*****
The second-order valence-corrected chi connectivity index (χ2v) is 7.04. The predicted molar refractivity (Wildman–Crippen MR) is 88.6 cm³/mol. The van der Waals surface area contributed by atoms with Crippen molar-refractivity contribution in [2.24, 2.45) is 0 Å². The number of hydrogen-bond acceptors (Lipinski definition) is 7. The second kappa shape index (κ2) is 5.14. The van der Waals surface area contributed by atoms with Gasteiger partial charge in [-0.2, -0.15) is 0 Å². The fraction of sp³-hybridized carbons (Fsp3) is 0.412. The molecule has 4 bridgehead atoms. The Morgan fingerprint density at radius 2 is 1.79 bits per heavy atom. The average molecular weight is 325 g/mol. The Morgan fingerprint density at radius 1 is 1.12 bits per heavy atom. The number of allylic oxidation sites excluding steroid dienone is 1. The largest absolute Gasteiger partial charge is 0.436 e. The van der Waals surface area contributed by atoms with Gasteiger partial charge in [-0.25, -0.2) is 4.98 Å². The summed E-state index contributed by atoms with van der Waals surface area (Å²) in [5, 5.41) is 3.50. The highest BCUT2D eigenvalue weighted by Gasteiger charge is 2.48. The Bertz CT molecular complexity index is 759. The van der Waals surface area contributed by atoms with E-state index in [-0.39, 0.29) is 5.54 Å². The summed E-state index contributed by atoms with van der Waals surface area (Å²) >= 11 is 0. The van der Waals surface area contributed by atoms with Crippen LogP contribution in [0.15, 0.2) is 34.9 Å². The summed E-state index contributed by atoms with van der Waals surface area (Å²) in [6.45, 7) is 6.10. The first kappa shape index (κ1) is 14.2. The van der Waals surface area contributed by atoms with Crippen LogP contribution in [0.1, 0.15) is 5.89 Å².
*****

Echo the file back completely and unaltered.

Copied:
The second-order valence-corrected chi connectivity index (χ2v) is 7.04. The predicted molar refractivity (Wildman–Crippen MR) is 88.6 cm³/mol. The van der Waals surface area contributed by atoms with Crippen molar-refractivity contribution in [2.24, 2.45) is 0 Å². The number of hydrogen-bond acceptors (Lipinski definition) is 7. The second kappa shape index (κ2) is 5.14. The van der Waals surface area contributed by atoms with Gasteiger partial charge in [-0.2, -0.15) is 0 Å². The fraction of sp³-hybridized carbons (Fsp3) is 0.412. The molecule has 4 bridgehead atoms. The Morgan fingerprint density at radius 2 is 1.79 bits per heavy atom. The average molecular weight is 325 g/mol. The Morgan fingerprint density at radius 1 is 1.12 bits per heavy atom. The number of allylic oxidation sites excluding steroid dienone is 1. The largest absolute Gasteiger partial charge is 0.436 e. The van der Waals surface area contributed by atoms with Gasteiger partial charge in [-0.25, -0.2) is 4.98 Å². The summed E-state index contributed by atoms with van der Waals surface area (Å²) in [5, 5.41) is 3.50. The highest BCUT2D eigenvalue weighted by Gasteiger charge is 2.48. The Bertz CT molecular complexity index is 759. The van der Waals surface area contributed by atoms with E-state index in [-0.39, 0.29) is 5.54 Å². The summed E-state index contributed by atoms with van der Waals surface area (Å²) >= 11 is 0. The van der Waals surface area contributed by atoms with Crippen LogP contribution in [0.15, 0.2) is 34.9 Å². The summed E-state index contributed by atoms with van der Waals surface area (Å²) in [6.45, 7) is 6.10. The first kappa shape index (κ1) is 14.2. The van der Waals surface area contributed by atoms with Crippen LogP contribution in [0.1, 0.15) is 5.89 Å².